April 26 (UPI) -- The ecological forces driving the development of sandy halos surrounding coral reefs are more complex than scientists previously realized.
For years, scientists had observed a mysterious phenomenon. Many coral reefs are surrounded by expansive halos of bare sand, some measuring hundreds of thousands of square feet. Typically, thick meadows of seagrass or algae grow beyond the edge of these halos.
Coral reef halos were first officially observed -- and documented in the scientific literature -- in the Caribbean, in St. John in 1965 and in St. Croix in 1972.
Until now, scientists' explanation for the phenomena was rather basic.
"They've been known for ages, and have been long assumed to be due to a simple chain of interactions: predators, fish-and invertebrate-eating fish, or herbivores, scare prey, plant-and algae-eating fish, who stay near shelter to avoid the predators and hence graze more heavily around the safety of coral reefs," Elizabeth Madin, assistant research professor at the Hawai'i Institute of Marine Biology, told UPI.
But many marine scientists wondered how some halos could grow so large if herbivores were scared to venture very far from the protection of the reef. Indeed, when Madin and her colleagues filmed the behavior of fish around reefs with halos, they found herbivore behavior alone failed to account for the barren sand.
"Plant-eating fishes never ventured as far from the reef as the halo boundary extended," Madin said. "This left us scratching our heads as to why, given that something was obviously casing the halo to extend out as far as it did."
When researchers monitored fish activity at night using GoPro cameras outfitted with special lights, they found an explanation: "bioturbating" fishes that root through the sand, turning up and eating invertebrate prey -- "sort of like pigs rooting through mud," Madin said.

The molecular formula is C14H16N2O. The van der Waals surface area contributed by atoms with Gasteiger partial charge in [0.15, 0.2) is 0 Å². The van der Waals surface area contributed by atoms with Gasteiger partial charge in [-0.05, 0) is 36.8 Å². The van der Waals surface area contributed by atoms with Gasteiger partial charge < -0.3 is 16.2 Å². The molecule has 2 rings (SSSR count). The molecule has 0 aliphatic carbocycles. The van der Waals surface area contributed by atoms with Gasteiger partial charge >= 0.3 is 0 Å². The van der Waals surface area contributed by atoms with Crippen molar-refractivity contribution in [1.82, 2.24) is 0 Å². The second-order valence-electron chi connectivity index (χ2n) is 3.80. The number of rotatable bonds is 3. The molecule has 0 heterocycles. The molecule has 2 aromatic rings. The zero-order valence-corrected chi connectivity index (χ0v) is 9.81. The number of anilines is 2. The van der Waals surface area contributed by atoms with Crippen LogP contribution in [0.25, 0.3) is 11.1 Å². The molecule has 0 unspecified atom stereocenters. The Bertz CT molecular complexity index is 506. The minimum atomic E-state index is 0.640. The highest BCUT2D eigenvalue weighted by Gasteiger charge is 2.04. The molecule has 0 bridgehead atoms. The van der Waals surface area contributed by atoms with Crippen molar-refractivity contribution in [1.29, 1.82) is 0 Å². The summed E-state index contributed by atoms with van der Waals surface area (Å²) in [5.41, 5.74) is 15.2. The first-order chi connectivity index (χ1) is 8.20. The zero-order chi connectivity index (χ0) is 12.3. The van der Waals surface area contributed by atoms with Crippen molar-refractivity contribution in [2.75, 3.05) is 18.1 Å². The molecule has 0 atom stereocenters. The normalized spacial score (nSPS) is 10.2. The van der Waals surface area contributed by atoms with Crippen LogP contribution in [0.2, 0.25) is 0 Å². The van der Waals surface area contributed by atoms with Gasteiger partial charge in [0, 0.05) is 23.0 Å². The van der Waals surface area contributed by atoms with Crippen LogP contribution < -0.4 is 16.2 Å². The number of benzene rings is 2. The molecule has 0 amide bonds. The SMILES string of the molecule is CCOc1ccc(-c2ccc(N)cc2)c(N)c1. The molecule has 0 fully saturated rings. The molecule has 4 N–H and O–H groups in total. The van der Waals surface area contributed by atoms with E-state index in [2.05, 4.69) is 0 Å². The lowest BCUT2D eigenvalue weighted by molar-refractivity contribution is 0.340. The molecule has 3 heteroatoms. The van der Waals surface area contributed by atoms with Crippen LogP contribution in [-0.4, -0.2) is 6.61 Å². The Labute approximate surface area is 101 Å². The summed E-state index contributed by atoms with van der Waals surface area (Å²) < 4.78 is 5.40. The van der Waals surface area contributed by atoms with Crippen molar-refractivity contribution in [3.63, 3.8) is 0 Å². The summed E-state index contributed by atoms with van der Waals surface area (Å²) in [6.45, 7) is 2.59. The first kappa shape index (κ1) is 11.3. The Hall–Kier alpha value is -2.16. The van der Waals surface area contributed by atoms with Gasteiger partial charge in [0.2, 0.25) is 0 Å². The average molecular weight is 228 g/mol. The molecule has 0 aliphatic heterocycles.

All that rooting around dislodges the algae growing on the sand, expanding the halo.
Analysis of satellite imagery showed halos weren't likely to be larger in marine preserves, where the populations of predator fish are larger. However, scientists found reefs in preserves were more likely to host halos.
"Halo size seems to be dictated in large part by the size of the reef it surrounds, which is logical, yet the specific mechanics for why this is remain unclear," Madin said.
As the planet's oceans warm and become more acidic, and as unsustainable fishing practices proliferate, coral reefs are increasingly threatened. Madin and her colleagues hope their work -- published this week in the journal Proceedings of the Royal Society B -- will lead to more efficient ways to monitor reef health.
"Right now we're working hard to decode what the halos are telling us specifically about reef ecosystem health," she said. "In other words, we're trying to figure out the answers to the outstanding questions, such as what causes differences in the sizes of halos."
Once scientists can completely explain the mechanisms behind reef halo formation and size, analysis of halos via satellite imagery could be used as a conservation and management tool.
"That's my ultimate goal -- and the reason this somewhat mysterious phenomenon has had my collaborators and I captivated for the past few years," Madin said.